The Ridgewood rabbi acknowledged that any changes to the play must, of necessity, be incremental.

“It’s an inherited story,” he said. “It has to end up the way the New Testament tells the story.”

He noted that “the director can only go so far in changing things. He’s dealing with a whole town and its traditions. The story will always be problematic for us,” he said, “but that is an issue with the New Testament texts themselves. As a work of interpretive ‘midrash’ that tries to present the text in a way that makes sense to us, this was a fascinating attempt that, while unfinished and still requiring more work, is on the right path in finding the precarious balance between textual fidelity and interreligious and historical sensitivity.”

Fine said he also learned from a fellow group member, a graduate student in theater, that at the official cast party, the actors wore T-shirts they made for themselves reading “Oberammergau Passion Play 2010” in Hebrew.

“The Hebrew, he told me, may have had a few errors, but the thought itself is revealing of what is going on now in that small town,” said Fine. “The remaining errors are symbolic of work still left to be done, but still, I imagine that the Third Reich leader is rolling in his grave.”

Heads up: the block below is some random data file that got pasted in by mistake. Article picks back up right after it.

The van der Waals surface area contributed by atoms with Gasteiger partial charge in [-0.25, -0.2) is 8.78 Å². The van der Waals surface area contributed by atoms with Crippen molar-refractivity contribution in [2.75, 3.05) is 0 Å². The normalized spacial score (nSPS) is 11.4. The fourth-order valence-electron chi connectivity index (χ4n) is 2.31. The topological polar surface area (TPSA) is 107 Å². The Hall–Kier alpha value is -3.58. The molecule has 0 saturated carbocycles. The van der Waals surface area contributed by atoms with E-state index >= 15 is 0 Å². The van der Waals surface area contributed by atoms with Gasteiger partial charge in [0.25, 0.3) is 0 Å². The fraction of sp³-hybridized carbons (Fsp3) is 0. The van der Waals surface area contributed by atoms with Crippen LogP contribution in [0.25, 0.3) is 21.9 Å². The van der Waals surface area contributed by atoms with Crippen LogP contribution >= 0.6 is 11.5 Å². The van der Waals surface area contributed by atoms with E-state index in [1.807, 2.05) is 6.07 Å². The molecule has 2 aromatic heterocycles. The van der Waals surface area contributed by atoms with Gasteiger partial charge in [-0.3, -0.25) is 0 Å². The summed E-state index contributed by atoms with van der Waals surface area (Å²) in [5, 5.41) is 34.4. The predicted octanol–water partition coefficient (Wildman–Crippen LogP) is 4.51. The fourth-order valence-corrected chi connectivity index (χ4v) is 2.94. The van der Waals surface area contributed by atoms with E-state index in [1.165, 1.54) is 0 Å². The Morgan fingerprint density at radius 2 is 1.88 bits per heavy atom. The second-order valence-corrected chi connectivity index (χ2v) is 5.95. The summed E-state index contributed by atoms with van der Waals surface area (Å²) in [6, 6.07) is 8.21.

Discussing the importance of interreligious dialogue, Marans said that “a very important piece of what we did [in Oberammergau] is the development of relationships.” That relationship-building began in October, he added, when he and others visited the director and deputy director of the play to discuss the upcoming presentation.

The goal is to build ties “so this can be the beginning of a conversation, not a one-shot opportunity,” he said. “We’ve set the stage for confidence-building so that a conversation can happen long before the 2020 play.”